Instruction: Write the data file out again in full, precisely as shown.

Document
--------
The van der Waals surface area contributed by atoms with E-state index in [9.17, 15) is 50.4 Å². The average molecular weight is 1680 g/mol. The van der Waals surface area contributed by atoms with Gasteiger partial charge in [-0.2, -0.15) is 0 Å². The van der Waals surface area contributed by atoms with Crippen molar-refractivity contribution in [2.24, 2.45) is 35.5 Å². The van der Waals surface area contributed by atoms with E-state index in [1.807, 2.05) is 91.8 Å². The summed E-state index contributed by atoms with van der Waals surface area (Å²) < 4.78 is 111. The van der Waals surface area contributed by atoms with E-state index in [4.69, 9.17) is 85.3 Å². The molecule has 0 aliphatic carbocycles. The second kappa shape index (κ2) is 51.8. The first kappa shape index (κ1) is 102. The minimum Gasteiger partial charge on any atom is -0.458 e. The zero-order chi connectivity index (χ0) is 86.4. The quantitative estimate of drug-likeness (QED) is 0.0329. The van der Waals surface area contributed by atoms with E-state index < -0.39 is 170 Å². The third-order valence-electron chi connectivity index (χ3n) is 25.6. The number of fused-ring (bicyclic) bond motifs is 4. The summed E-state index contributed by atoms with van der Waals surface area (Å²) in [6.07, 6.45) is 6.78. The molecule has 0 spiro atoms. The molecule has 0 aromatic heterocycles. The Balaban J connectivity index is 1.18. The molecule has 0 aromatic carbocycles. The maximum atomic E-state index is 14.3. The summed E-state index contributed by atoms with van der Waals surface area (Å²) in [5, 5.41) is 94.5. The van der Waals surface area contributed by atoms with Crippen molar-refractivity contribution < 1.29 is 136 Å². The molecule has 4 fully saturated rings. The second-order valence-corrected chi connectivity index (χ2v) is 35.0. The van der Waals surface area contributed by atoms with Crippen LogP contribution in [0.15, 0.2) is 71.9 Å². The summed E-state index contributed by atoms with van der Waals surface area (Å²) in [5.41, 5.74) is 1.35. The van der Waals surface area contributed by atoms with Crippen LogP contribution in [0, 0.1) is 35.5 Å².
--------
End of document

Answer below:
The van der Waals surface area contributed by atoms with E-state index in [9.17, 15) is 50.4 Å². The average molecular weight is 1680 g/mol. The van der Waals surface area contributed by atoms with Gasteiger partial charge in [-0.2, -0.15) is 0 Å². The van der Waals surface area contributed by atoms with Crippen molar-refractivity contribution in [2.24, 2.45) is 35.5 Å². The van der Waals surface area contributed by atoms with E-state index in [1.807, 2.05) is 91.8 Å². The summed E-state index contributed by atoms with van der Waals surface area (Å²) < 4.78 is 111. The van der Waals surface area contributed by atoms with E-state index in [4.69, 9.17) is 85.3 Å². The molecule has 0 aliphatic carbocycles. The second kappa shape index (κ2) is 51.8. The first kappa shape index (κ1) is 102. The minimum Gasteiger partial charge on any atom is -0.458 e. The zero-order chi connectivity index (χ0) is 86.4. The quantitative estimate of drug-likeness (QED) is 0.0329. The van der Waals surface area contributed by atoms with E-state index < -0.39 is 170 Å². The third-order valence-electron chi connectivity index (χ3n) is 25.6. The number of fused-ring (bicyclic) bond motifs is 4. The summed E-state index contributed by atoms with van der Waals surface area (Å²) in [6.07, 6.45) is 6.78. The molecule has 0 spiro atoms. The molecule has 0 aromatic heterocycles. The Balaban J connectivity index is 1.18. The molecule has 0 aromatic carbocycles. The maximum atomic E-state index is 14.3. The summed E-state index contributed by atoms with van der Waals surface area (Å²) in [5, 5.41) is 94.5. The van der Waals surface area contributed by atoms with Crippen molar-refractivity contribution < 1.29 is 136 Å². The molecule has 4 fully saturated rings. The second-order valence-corrected chi connectivity index (χ2v) is 35.0. The van der Waals surface area contributed by atoms with Crippen LogP contribution in [0.15, 0.2) is 71.9 Å². The summed E-state index contributed by atoms with van der Waals surface area (Å²) in [5.41, 5.74) is 1.35. The van der Waals surface area contributed by atoms with Crippen LogP contribution in [0, 0.1) is 35.5 Å².